While the Indonesian banking system came through the global crisis remarkably well, maintaining financial stability also calls for improved bank regulation and supervision.

One of the lessons from the crisis is that it is not sufficient to only supervise individual institutions, but also to look for systemic vulnerabilities, especially excessive credit growth and the build-up of debt in particular sectors of the economy.

The challenge is that more rapid credit growth as the economy accelerates is not accompanied by a relaxation of loan origination and risk assessment standards. In addition, the approval of the Financial Safety Net law is essential to deal with possible future bank problems.

Notwithstanding the importance of macrofinancial stability, the real challenge for the government will be to put in place the hard and soft infrastructure needed to support stronger growth and reduce poverty. Indonesia has strong long term-drivers of growth - large and still rapidly growing population, abundant natural resources, low debt levels throughout the economy - but the infrastructure and business environment lag behind most countries (see the rankings by the World Economic Forum Global Competitiveness Report).

The government’s 100-day program seems to address the key constraints and would represent a major down payment on the reforms that the second administration of President Yudhoyono is planning.

The availability of financing should not be a constraint to increasing public investment in infrastructure. With continued improvement in tax administration, the government should have the resources to increase capital expenditures.

Equally important is the gradual reduction of budget subsidies (especially energy) which in 2010 will total over 2.5 percent of GDP, while further sharpening targeting mechanisms.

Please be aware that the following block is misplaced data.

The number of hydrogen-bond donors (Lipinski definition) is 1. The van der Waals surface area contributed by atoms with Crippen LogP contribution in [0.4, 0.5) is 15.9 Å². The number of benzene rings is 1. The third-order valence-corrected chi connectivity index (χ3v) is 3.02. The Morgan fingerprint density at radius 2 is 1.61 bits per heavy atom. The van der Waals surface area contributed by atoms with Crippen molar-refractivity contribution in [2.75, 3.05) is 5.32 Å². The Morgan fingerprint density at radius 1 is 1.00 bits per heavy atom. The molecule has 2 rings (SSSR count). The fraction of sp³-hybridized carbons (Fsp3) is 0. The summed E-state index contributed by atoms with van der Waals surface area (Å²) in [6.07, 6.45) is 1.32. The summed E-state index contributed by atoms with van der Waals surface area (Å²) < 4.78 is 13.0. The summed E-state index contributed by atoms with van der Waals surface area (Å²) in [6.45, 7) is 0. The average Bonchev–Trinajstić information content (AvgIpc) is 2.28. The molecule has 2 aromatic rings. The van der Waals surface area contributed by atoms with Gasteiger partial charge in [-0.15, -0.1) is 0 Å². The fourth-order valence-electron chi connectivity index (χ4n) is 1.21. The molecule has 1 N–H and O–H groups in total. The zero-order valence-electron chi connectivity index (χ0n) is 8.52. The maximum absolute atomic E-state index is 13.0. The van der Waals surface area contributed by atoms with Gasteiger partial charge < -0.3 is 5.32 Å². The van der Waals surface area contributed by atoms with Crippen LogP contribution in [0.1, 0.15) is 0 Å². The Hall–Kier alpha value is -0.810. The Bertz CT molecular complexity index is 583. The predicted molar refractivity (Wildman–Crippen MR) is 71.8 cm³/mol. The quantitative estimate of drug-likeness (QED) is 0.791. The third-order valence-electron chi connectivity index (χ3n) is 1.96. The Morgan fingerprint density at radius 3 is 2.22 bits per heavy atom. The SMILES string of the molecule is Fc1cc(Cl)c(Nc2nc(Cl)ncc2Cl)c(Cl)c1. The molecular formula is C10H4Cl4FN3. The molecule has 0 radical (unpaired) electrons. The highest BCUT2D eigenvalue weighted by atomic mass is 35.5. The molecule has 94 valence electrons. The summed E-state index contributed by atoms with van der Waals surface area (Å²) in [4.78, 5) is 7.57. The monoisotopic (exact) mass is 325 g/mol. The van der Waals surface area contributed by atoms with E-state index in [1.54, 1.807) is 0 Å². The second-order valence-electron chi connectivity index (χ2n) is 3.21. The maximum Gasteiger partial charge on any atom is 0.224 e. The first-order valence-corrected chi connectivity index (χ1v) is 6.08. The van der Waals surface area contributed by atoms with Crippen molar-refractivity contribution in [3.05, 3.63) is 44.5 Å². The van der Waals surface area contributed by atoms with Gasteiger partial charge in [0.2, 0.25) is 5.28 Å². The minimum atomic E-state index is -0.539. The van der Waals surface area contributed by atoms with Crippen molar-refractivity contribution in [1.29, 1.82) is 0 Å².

But there are still significant external risks to this generally bright economic outlook. First, the global recovery is fragile and if growth is weaker than expected, net exports could become a significant drag on Indonesia’s growth. Investment, especially in the export sectors, would also be deterred.

Second, another round of capital outflows from emerging markets is possible. This would reduce the availability of foreign capital to finance private and public investment projects and would renew caution among domestic banks in extending credit.

Finally, spikes in international food and energy prices, once they spill over to Indonesian markets and increase headline inflation, tend in Indonesia to substantially slow personal consumption - which has anchored economic growth in the recent past.

In summary, Indonesia has an excellent opportunity to record strong growth and reach government targets even in the current difficult global environment.

Achieving this will require moving quickly to “de-bottleneck” the economy by improving the infrastructure and the business climate, while maintaining overall economic stability. A challenging task, but one that can certainly be accomplished with a determined and comprehensive effort.


The writer is IMF Senior Resident Representative, Jakarta.